A survey of the nation's financial counsellors has shown 92 per cent of them believe clients will be lumped with unaffordable debt if safe lending laws are scrapped.
The survey, by Financial Counselling Australia, found a repeal of the responsible lending laws by the Australian Parliament will be harmful to families and the broader community.
A report from the organisation based on the survey stated a number of financial counsellors said suicide was a real risk for people affected by unaffordable debt.
"Relationship and family break ups are also a key concern," it said.
"Increased bankruptcies, loss of housing, poverty and a higher demand for emergency relief were all listed as likely impacts."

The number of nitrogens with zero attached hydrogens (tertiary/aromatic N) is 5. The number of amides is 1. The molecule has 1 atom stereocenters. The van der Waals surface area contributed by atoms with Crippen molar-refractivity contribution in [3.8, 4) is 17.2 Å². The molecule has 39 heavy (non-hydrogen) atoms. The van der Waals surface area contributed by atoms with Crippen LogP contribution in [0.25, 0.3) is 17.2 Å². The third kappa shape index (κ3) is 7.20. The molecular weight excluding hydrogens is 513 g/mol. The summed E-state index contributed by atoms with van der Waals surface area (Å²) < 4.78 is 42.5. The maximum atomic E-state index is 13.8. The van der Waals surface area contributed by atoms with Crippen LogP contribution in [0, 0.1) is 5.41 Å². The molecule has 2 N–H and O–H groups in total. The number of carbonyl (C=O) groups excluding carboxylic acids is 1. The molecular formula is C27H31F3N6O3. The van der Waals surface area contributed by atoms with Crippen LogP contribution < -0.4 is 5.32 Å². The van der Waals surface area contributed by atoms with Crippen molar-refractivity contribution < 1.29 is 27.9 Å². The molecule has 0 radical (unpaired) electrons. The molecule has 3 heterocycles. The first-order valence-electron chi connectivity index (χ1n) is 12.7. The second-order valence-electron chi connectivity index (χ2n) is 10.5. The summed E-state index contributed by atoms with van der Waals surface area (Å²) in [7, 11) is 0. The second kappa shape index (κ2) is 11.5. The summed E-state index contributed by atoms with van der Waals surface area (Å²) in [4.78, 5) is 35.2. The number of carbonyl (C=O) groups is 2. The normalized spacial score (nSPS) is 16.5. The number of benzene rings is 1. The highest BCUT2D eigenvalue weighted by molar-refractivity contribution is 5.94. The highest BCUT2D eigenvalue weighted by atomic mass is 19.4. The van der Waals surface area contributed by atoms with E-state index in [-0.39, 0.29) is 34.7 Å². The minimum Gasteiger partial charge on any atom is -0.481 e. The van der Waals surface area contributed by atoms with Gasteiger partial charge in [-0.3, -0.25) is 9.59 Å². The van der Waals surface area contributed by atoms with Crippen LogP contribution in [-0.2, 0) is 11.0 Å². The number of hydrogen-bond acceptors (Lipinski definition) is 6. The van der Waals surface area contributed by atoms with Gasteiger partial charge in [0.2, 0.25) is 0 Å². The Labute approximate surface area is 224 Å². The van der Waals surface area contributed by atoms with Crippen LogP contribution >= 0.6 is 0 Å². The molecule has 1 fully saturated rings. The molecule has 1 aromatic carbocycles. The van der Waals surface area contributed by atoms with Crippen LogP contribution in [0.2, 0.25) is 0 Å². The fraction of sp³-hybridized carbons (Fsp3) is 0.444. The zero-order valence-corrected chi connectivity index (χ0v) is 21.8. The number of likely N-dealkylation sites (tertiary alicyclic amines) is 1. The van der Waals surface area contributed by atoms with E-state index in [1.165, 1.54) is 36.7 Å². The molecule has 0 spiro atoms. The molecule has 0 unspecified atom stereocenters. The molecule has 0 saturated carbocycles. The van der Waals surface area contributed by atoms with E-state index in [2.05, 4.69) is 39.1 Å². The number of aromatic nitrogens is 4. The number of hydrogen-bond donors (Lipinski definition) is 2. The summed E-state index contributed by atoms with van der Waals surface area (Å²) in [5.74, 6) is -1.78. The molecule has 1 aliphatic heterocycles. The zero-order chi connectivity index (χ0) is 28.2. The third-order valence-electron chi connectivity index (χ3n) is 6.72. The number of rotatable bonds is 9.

Under the National Consumer Credit Protection Act, financial counsellors are able to seek redress for clients who experience irresponsible lending.
However, if the laws are axed, financial counsellors will find it harder to provide such assistance.
Financial counsellors have identified people with disabilities, the elderly, immigrants, Centrelink recipients, family violence victims, and people with addictions as the most likely people to be exposed to unsafe lending practices. Of the Tasmanian examples of unsafe lending in the survey, one client on a disability pension ran up $10,000 debt on a credit card in two days.
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In another scenario, one financial institution took over a property loan from another financial institution.
The property was revalued at a loss of $3 million.
The client was then expected to come up with $2 million within six weeks to service the loan.
The laws were introduced following the American subprime loan crisis.
In introducing the repeal bill, Treasurer Josh Fryenberg said the reform increase credit flow to households and businesses.
He said it was important there were no unnecessary barriers to credit flow as the country recovered from the coronavirus pandemic.